“There are some collectibles that don’t have artistic merit,” he said. “There’s a high demand for Star Wars or Barbie things, but they have no real artistic value,” he said.
THE SAME goes for coins and stamps, he said. “There’s always that one in a billion find that’s rare and worth more,” he said. “If someone calls up our office in New York and says he’s got a huge collection, our coin person won’t bother, but if someone said they’ve got a set of seven coins, he’s out the door. The connoisseur ship of small collections shows the value.”
With the popularity of television shows like the “Antiques Roadshow,” more people are becoming aware of the treasures they may have tucked away in their homes, Dunavant said.
“We’ve been interested in treasure hunts since childhood,” he said. “We probably disappoint more people because of the small percentage of real treasures we find.”
Ruthling was told her Santos statues would probably be worth double their estimated value of between $300 and $500 each if she were in the Southwestern portion of the country, Dunavant said.
“The Internet makes collecting things an international market, so you might want to look into eBay or an auction house in New Mexico,” he told her.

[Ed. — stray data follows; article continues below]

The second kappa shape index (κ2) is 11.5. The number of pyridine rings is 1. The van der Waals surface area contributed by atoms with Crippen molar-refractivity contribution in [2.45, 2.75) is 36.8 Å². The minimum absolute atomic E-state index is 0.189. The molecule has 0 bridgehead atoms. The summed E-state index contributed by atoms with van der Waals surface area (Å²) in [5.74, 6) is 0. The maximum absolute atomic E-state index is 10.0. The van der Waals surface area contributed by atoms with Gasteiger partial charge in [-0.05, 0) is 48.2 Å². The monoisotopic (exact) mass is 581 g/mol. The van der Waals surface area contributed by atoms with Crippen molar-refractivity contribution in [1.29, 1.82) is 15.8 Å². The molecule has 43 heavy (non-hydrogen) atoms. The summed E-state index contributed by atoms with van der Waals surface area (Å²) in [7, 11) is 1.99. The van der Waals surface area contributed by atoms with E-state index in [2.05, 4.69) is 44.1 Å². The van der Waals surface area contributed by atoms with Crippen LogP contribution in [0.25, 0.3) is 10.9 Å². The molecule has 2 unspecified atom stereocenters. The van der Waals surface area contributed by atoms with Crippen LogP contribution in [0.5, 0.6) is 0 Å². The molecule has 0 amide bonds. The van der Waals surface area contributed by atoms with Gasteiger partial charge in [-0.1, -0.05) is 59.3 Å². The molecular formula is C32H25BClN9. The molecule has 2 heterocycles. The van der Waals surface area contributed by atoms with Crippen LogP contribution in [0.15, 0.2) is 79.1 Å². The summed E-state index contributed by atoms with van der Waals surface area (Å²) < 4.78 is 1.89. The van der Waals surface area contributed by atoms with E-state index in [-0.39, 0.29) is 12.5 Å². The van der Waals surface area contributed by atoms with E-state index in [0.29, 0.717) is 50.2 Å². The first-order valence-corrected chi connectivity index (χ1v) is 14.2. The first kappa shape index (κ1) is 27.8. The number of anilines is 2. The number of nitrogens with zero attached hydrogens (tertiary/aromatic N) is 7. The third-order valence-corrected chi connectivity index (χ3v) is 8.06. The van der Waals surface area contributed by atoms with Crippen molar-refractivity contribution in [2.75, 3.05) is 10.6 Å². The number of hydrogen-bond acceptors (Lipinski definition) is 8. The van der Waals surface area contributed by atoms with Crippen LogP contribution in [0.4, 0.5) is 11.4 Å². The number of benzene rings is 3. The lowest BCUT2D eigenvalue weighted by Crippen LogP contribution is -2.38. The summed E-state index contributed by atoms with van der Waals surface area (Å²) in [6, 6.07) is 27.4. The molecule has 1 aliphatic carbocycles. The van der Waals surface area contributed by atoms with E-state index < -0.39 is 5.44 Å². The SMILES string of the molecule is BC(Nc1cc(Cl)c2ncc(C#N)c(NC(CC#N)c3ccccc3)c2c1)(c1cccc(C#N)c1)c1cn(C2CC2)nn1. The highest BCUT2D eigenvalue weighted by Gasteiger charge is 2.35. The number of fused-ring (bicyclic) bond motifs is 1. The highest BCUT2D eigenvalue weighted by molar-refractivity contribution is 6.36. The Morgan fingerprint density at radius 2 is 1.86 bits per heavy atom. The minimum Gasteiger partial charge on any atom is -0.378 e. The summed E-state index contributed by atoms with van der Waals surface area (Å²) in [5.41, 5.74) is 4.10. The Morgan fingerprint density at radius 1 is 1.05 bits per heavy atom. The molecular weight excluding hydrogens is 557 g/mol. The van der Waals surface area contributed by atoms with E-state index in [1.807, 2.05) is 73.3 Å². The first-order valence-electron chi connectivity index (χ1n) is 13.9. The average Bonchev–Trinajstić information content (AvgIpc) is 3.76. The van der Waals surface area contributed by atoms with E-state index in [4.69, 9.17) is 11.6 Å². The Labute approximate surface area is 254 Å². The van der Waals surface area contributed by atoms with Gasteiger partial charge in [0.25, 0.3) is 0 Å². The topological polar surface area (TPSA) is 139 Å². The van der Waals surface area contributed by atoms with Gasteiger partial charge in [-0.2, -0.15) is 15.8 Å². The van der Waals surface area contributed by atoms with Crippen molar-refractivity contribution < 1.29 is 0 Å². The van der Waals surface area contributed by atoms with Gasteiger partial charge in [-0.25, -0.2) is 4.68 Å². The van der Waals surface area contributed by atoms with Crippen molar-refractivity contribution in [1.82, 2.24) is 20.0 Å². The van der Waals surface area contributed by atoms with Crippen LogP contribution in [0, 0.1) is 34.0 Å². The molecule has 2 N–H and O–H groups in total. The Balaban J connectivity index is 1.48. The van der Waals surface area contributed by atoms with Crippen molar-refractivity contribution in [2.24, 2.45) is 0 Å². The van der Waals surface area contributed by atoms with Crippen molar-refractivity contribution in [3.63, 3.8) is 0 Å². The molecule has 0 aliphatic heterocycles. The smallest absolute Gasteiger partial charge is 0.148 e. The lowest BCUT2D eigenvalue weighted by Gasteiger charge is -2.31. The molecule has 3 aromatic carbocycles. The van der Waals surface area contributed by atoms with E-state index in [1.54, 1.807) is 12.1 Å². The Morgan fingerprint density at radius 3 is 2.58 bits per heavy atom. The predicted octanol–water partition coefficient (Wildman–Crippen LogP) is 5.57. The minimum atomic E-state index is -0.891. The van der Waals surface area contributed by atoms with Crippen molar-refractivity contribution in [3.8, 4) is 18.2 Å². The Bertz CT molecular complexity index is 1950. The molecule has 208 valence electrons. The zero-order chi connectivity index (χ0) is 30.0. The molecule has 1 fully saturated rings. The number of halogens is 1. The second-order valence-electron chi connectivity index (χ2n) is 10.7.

“I’m surprised, I really thought they’d be worth more,” Ruthling said. “I’ve always loved them but a friend told me my new house was starting to look like a church from all the religious art I had, so I put them away.”
She was going to think about sending the statues to her brother-in-law in New Mexico, a well-known artist in the region.
Next in line were Roberto and Lilia Vazquez, who brought several small paintings, a wooden chalice and some jewelry to be examined.
“This chalice looks to be made of olive wood because it’s a little waxy,” Dunavant told them. “It looks like it’s from the 19th century.”
Lilia Vazquez showed a pair of teardrop-shaped earrings to Ann Limer Lange, a jewelry expert from Doyle New York.
“These are real diamonds in a very pretty setting,” Lange told them. “But these are synthetic rubies,” she said of the center stone in the earrings. “There’s nothing natural in there at all and the color’s a little too red.”
The earrings were valued at between $300 and $500.